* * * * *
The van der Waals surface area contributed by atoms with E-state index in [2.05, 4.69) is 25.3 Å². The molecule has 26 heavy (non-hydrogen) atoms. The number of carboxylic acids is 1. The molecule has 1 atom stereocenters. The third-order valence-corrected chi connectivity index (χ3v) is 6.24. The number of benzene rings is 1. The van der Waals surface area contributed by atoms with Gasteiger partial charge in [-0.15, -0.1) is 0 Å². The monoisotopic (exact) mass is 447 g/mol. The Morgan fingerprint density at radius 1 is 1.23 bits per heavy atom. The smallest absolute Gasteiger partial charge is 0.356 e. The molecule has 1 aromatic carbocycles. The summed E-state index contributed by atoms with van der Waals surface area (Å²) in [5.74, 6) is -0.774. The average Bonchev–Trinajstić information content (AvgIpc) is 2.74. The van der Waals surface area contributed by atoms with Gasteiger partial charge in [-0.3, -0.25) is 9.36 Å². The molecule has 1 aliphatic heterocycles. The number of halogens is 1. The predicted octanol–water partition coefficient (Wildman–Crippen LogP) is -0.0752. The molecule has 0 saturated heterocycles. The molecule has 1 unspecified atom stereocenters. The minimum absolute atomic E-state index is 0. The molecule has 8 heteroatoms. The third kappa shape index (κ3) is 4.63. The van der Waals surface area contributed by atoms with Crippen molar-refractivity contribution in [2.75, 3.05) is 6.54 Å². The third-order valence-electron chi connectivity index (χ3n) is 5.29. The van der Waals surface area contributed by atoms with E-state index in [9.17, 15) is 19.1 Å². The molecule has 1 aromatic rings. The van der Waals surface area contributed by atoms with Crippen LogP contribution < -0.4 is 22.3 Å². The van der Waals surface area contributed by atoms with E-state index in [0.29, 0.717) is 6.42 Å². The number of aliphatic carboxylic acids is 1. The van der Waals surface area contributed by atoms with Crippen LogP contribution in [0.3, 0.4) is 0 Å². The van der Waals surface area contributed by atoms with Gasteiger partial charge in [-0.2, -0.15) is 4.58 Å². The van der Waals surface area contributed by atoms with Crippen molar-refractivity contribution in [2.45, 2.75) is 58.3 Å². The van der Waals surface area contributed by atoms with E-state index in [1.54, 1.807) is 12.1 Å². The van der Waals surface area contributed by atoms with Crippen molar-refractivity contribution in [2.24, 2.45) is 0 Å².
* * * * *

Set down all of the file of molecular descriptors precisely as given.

The van der Waals surface area contributed by atoms with E-state index in [2.05, 4.69) is 25.3 Å². The molecule has 26 heavy (non-hydrogen) atoms. The number of carboxylic acids is 1. The molecule has 1 atom stereocenters. The third-order valence-corrected chi connectivity index (χ3v) is 6.24. The number of benzene rings is 1. The van der Waals surface area contributed by atoms with Gasteiger partial charge in [-0.15, -0.1) is 0 Å². The monoisotopic (exact) mass is 447 g/mol. The Morgan fingerprint density at radius 1 is 1.23 bits per heavy atom. The smallest absolute Gasteiger partial charge is 0.356 e. The molecule has 1 aromatic carbocycles. The summed E-state index contributed by atoms with van der Waals surface area (Å²) in [5.74, 6) is -0.774. The average Bonchev–Trinajstić information content (AvgIpc) is 2.74. The van der Waals surface area contributed by atoms with Gasteiger partial charge in [-0.3, -0.25) is 9.36 Å². The molecule has 1 aliphatic heterocycles. The number of halogens is 1. The predicted octanol–water partition coefficient (Wildman–Crippen LogP) is -0.0752. The molecule has 0 saturated heterocycles. The molecule has 1 unspecified atom stereocenters. The minimum absolute atomic E-state index is 0. The molecule has 8 heteroatoms. The third kappa shape index (κ3) is 4.63. The van der Waals surface area contributed by atoms with Crippen molar-refractivity contribution in [2.75, 3.05) is 6.54 Å². The third-order valence-electron chi connectivity index (χ3n) is 5.29. The van der Waals surface area contributed by atoms with E-state index in [9.17, 15) is 19.1 Å². The molecule has 1 aromatic rings. The van der Waals surface area contributed by atoms with Crippen LogP contribution < -0.4 is 22.3 Å². The van der Waals surface area contributed by atoms with E-state index in [0.29, 0.717) is 6.42 Å². The number of aliphatic carboxylic acids is 1. The van der Waals surface area contributed by atoms with Crippen LogP contribution in [0.3, 0.4) is 0 Å². The van der Waals surface area contributed by atoms with Gasteiger partial charge in [-0.2, -0.15) is 4.58 Å². The van der Waals surface area contributed by atoms with Crippen molar-refractivity contribution in [2.45, 2.75) is 58.3 Å². The van der Waals surface area contributed by atoms with E-state index in [1.54, 1.807) is 12.1 Å². The van der Waals surface area contributed by atoms with Crippen molar-refractivity contribution in [2.24, 2.45) is 0 Å².